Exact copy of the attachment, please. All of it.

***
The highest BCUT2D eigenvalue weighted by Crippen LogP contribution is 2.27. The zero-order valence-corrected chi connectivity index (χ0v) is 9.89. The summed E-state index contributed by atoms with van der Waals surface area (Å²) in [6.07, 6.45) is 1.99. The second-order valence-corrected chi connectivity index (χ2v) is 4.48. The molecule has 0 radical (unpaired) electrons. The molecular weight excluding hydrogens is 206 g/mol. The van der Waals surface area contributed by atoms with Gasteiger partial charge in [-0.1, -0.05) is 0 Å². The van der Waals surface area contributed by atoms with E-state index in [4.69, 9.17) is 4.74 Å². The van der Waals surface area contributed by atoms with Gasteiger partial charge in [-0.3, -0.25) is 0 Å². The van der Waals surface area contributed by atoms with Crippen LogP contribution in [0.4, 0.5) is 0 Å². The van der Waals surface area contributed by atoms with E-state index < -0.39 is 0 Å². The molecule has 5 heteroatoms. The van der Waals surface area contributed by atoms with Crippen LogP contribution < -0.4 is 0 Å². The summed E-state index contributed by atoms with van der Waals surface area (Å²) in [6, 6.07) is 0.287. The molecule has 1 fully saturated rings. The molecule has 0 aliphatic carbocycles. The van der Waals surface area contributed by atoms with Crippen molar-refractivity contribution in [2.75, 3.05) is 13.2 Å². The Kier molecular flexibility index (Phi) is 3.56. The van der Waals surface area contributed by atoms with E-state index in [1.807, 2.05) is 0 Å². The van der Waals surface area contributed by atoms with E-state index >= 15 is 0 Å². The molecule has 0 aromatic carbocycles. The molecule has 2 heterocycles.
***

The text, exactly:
The highest BCUT2D eigenvalue weighted by Crippen LogP contribution is 2.27. The zero-order valence-corrected chi connectivity index (χ0v) is 9.89. The summed E-state index contributed by atoms with van der Waals surface area (Å²) in [6.07, 6.45) is 1.99. The second-order valence-corrected chi connectivity index (χ2v) is 4.48. The molecule has 0 radical (unpaired) electrons. The molecular weight excluding hydrogens is 206 g/mol. The van der Waals surface area contributed by atoms with Gasteiger partial charge in [-0.1, -0.05) is 0 Å². The van der Waals surface area contributed by atoms with E-state index in [4.69, 9.17) is 4.74 Å². The van der Waals surface area contributed by atoms with Gasteiger partial charge in [-0.3, -0.25) is 0 Å². The van der Waals surface area contributed by atoms with Crippen LogP contribution in [0.4, 0.5) is 0 Å². The van der Waals surface area contributed by atoms with E-state index < -0.39 is 0 Å². The molecule has 5 heteroatoms. The van der Waals surface area contributed by atoms with Crippen LogP contribution < -0.4 is 0 Å². The summed E-state index contributed by atoms with van der Waals surface area (Å²) in [6, 6.07) is 0.287. The molecule has 1 fully saturated rings. The molecule has 0 aliphatic carbocycles. The van der Waals surface area contributed by atoms with Crippen molar-refractivity contribution in [2.75, 3.05) is 13.2 Å². The Kier molecular flexibility index (Phi) is 3.56. The van der Waals surface area contributed by atoms with E-state index in [1.807, 2.05) is 0 Å². The van der Waals surface area contributed by atoms with E-state index >= 15 is 0 Å². The molecule has 0 aromatic carbocycles. The molecule has 2 heterocycles.